cover image Corruption -Op/056

Corruption -Op/056

Tahar Ben Jelloun, Tahar B. Jelloun. New Press, $17.95 (136pp) ISBN 978-1-56584-295-3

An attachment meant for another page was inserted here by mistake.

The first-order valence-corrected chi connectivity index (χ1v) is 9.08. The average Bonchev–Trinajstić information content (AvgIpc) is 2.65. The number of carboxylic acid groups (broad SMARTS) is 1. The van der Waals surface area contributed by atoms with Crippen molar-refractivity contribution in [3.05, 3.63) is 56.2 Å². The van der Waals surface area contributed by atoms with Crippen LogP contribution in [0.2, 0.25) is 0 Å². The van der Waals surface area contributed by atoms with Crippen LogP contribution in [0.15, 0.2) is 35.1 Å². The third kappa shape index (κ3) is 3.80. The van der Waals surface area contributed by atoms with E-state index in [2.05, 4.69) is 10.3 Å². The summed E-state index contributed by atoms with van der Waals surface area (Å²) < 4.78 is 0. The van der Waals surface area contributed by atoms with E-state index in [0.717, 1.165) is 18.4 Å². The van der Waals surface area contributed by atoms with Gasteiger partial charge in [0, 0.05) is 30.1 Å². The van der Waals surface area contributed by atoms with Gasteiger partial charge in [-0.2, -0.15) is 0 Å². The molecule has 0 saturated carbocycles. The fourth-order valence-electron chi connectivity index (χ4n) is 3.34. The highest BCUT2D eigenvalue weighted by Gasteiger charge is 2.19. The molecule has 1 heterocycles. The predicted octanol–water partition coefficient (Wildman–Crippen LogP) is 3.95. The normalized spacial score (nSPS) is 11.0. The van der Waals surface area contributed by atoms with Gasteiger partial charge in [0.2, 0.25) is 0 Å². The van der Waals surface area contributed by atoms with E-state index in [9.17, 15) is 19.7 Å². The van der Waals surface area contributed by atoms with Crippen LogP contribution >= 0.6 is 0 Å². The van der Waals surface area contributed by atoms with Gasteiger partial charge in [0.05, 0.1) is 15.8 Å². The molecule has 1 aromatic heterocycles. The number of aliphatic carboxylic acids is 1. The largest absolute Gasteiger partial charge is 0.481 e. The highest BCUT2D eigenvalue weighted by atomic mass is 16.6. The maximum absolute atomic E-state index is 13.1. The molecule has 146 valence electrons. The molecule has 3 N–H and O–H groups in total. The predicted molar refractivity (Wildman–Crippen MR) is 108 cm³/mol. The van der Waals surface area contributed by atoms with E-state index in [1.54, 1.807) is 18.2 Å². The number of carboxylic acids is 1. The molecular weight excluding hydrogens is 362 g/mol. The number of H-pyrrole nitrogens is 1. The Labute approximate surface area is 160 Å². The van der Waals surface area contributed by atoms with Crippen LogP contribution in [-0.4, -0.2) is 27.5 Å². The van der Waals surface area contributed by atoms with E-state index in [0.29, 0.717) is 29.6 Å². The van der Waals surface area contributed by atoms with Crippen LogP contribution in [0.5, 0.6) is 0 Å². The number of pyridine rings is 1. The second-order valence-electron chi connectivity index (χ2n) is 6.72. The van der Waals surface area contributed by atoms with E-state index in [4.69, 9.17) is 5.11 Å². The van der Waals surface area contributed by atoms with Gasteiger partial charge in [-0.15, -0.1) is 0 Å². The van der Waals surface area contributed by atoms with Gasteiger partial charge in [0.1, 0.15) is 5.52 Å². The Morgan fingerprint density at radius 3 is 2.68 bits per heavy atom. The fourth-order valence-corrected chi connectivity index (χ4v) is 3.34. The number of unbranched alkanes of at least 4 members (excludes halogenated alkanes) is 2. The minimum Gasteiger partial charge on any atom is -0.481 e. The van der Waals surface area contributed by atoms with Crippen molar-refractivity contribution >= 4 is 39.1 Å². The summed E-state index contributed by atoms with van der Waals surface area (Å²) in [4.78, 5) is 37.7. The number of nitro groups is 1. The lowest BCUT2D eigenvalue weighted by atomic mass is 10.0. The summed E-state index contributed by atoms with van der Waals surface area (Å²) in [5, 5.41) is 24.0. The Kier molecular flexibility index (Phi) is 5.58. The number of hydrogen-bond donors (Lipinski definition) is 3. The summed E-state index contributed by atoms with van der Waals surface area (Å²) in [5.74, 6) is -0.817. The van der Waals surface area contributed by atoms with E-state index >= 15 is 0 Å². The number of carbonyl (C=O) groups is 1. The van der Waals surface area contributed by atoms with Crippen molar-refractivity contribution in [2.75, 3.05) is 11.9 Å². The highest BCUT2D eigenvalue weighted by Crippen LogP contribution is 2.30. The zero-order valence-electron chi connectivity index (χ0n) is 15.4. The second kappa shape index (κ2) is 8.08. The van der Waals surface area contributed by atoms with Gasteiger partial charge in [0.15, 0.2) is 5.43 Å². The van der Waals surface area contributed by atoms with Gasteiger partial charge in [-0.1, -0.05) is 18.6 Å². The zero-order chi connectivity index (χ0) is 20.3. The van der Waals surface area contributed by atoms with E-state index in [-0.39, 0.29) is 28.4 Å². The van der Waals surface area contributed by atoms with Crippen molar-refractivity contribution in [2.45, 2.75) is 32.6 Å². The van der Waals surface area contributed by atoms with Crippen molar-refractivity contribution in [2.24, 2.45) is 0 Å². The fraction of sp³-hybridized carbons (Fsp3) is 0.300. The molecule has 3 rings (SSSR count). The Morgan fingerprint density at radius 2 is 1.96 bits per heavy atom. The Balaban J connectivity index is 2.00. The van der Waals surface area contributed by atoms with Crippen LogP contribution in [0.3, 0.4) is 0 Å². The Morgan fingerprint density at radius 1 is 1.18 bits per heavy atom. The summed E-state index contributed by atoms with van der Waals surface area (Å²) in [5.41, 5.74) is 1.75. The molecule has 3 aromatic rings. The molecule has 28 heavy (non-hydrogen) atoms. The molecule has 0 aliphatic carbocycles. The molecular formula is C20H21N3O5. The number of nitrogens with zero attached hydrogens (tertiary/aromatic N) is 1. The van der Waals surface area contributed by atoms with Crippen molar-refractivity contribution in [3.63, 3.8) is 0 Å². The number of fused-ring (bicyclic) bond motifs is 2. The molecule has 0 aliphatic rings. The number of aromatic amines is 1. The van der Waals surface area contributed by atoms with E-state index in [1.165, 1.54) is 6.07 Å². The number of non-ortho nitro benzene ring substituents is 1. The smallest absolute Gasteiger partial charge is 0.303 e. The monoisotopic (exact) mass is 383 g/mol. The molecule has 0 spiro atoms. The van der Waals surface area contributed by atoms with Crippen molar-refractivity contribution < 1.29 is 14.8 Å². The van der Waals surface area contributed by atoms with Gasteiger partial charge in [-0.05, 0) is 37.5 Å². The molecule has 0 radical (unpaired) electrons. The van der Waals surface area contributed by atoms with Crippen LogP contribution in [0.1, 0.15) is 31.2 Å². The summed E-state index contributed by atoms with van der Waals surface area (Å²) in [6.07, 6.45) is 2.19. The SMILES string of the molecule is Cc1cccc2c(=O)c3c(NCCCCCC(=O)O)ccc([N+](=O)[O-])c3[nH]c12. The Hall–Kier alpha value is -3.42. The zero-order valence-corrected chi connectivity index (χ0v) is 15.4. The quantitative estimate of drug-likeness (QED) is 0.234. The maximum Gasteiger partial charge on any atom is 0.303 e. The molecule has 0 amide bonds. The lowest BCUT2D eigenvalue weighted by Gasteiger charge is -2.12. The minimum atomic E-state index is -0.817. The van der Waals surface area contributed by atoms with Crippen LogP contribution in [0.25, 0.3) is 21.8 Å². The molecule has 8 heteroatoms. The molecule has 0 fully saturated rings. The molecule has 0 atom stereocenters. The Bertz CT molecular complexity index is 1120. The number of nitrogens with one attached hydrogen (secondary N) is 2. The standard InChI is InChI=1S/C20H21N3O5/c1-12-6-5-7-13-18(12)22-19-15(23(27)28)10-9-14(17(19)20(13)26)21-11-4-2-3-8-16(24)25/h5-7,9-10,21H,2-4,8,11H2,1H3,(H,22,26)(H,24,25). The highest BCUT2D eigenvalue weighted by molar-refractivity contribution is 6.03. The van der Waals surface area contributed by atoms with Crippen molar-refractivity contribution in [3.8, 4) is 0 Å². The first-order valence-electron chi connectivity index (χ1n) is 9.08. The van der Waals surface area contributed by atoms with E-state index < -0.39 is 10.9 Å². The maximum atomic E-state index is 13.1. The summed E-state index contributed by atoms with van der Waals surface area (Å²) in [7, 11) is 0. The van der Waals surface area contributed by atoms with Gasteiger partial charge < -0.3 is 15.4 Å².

Ben Jelloun, a Moroccan emigre to France who won the 1987 Prix Goncourt for his novel The Sacred Night, weaves an intricate tale about a Moroccan man's slow capitulation to the lure of infidelity and bribery. Mourad, an engineer by training, works for the Ministry of Development in Casablanca; no new construction can proceed without his approval of the plans. Although his supervisor rationalizes bribery as ``supplementary tax in disguise,'' Mourad is scrupulous in all his dealings-so much so that he is derided as ``Mr. Morality.'' But as his meager salary fails to satisfy his controlling, hostile wife, Hlima, Mourad finds the allure of money-and the romantic overtures of his lovely, unhappy cousin Najia-increasingly hard to ignore. Casablanca, grubby and frenetic, is as vividly evoked through Ben Jelloun's taut, understated prose as are the moral entanglements and spates of hallucinatory guilt that beset his protagonist; the only missteps in this remarkable novel are the characterizations of Mourad's son and of Najia, who function too explicitly as moral spokespersons. (Oct.)